By Melanie Gonzales
Clinical Nutrition and Patient Dining Manager, Overlake Hospital Medical Center
Hospital food has a bad reputation. Often occupying the same culinary real estate and corny punchlines as airplane food, hospital dining conjures images of jiggly Jello cups, tasteless turkey sandwiches and heartburn-inducing vending machine jaunts.
But those days may be thankfully in the past as hospitals across the nation are moving towards fresh organic foods that are not only palatable, but actually delicious.
At Overlake Hospital, we have taken it a step further by creating 12 different menus with a broad range of ethnic, organic, seasonal and fresh items. Feel like Elliot Bay salmon filet with an apple-cider reduction, skewers with mango chutney or Tandoori chicken? With the new Seasons Dining program, we’ve got you covered.
The decision to go seasonal, organic and gourmet was not all in good taste. There may be medical benefits too. Many physicians have commented that the benefits of this type of program can include faster recovery times and improved nutritional intake. Because patients order food based on their individual preferences, they tend to eat better, recover faster and ultimately go home faster. Whether you’re in the hospital or at home, nutrients in food are an essential part of the healing process and worth paying attention to.
For example, a low-sodium diet is beneficial for managing multiple medical conditions including high blood pressure as well as congestive heart failure and other conditions. When following a low sodium diet, foods are seasoned with fresh herbs and spices to add flavor without adding additional salt. This diet avoids processed and packaged foods such as regular canned soups, processed meats like bacon and ham, chips, frozen meals and certain higher sodium cheeses.
Our menus are based on the different diets recommended for each patient by their physician. More than 70 percent of patients select from the menu for “Regular” diets that focus on healthy, fresh meals, and the widest range of choices like made-to-order omelets to grilled salmon sandwiches to flat iron steak salad. Other menus address specific diet needs such as heart-healthy, low-sodium and low-fiber options.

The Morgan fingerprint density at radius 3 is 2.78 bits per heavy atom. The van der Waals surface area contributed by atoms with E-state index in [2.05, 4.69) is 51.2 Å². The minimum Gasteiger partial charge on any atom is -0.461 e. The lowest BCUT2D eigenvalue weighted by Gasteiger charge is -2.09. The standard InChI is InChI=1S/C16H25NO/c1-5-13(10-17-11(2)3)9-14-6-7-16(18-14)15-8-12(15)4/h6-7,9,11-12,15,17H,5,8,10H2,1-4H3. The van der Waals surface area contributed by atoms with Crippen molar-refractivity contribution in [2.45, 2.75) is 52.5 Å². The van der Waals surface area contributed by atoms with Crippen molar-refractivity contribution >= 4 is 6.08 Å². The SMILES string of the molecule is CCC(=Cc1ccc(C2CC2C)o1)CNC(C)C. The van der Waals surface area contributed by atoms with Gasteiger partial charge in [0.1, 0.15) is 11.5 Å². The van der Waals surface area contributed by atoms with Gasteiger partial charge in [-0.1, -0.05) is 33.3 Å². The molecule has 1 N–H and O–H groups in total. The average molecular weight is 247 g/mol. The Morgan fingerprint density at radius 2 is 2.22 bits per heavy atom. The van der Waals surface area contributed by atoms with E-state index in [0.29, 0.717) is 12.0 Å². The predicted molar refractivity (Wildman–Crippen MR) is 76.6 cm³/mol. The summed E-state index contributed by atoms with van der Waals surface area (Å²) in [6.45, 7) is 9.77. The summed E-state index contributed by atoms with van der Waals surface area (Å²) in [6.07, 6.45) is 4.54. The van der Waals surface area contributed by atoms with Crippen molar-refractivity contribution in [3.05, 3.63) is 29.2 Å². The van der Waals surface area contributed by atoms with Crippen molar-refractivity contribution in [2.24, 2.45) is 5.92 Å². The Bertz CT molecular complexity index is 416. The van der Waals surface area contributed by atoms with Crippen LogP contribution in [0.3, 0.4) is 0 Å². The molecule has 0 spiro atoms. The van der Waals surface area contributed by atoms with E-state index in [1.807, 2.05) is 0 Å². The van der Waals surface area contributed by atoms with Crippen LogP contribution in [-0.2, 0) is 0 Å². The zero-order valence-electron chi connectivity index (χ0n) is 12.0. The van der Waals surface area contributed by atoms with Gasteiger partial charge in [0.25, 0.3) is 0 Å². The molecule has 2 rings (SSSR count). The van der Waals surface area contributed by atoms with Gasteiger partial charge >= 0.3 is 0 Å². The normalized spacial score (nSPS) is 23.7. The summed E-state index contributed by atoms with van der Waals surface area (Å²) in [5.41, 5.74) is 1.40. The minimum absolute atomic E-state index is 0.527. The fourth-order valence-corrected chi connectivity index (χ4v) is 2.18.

Rather than rely on a single menu for everyone, we’ve developed diet-specific menus so that patients receive only those food choices they can order. The program doesn’t dictate each meal, but gives patients options about what to order. It’s important that patients learn to make choices and balance their diet, as they will have to do on their own once they leave the hospital.
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Patients also need important education about their specific diets and must learn how to make healthy food choices and sometimes alter their diets to improve their health. Room service attendants and nurses offer important diet education, using the menu as a tool to help evaluate and direct food selections and an eating schedule. Patients are encouraged to take menus home and use them as a guide to meal preparation and healthy eating after they leave the hospital. Each menu includes a diet description that outlines the desired food options and why they are recommended. Carbohydrate grams are listed on all menus to help diabetic patients balance meal choices throughout the day.
As Overlake moves into a new era of nutritious and appetizing dining, we encourage our patients to continually look at their own diet choices and seek fresh foods that nurture healthy bodies and minds. And while you’re at it, you can stop with the hospital food jokes.
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